Collaborative preparation of emergency plans that involves local communities is essential to make process effective. It is requested in the United Nations-approved process of “Awareness and Preparedness for Emergencies at the Local Level” (APELL process) and other international guidance, such as the UNECE’s Safety guidelines and good practices for tailings management facilities. Strong disclosure of such information, of potential life-or-death importance to local stakeholders, should of course be the norm.
Recommendations for strengthening the forthcoming Global Tailings Standard
A new global standard on tailings management is currently being finalised by a multi-stakeholder group, the Global Tailings Review, co-convened by the United Nations Environment Programme (UNEP), the Principles for Responsible Investment (PRI) and the International Council on Mining and Metals (ICMM).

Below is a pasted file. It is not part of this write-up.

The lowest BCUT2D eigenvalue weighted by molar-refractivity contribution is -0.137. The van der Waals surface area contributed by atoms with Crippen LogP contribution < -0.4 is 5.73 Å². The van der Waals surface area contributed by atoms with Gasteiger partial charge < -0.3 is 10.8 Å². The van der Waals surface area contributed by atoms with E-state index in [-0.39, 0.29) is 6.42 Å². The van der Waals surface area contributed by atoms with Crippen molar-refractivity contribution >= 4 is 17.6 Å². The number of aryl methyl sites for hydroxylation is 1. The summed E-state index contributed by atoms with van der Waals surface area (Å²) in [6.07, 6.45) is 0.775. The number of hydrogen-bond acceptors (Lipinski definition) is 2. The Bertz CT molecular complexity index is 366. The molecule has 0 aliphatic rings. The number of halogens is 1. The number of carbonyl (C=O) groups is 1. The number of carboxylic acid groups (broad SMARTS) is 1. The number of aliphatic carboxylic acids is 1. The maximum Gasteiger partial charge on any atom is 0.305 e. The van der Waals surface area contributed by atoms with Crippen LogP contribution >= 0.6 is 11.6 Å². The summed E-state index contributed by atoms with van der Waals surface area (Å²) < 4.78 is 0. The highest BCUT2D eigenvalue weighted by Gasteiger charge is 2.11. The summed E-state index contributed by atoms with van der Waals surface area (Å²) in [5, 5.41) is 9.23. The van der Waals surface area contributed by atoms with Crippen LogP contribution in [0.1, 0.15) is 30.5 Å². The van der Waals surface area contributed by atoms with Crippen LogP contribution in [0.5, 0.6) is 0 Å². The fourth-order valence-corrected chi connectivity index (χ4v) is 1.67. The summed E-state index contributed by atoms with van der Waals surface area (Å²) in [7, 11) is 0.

The Global Tailings Standard is certainly a welcome first step, but it is of critical importance not to miss this opportunity to significantly raise the bar on tailings management by ensuring the standard adequately addresses key issues of transparency, engagement and respect for local stakeholders living and working with the risks of TSF failure.
As the process is currently underway to finalise this new norm, RMF strongly recommends that the standard sets out clear requirements on the following points:
– Open data formats to manage risk: Companies should disclose publicly and at the level of individual mine sites all public-interest data on their management of TSF, the safety of these structures, and the emergency preparedness procedures to follow in case of TSF failure. This data is crucial for investors and financiers, governments and local stakeholders.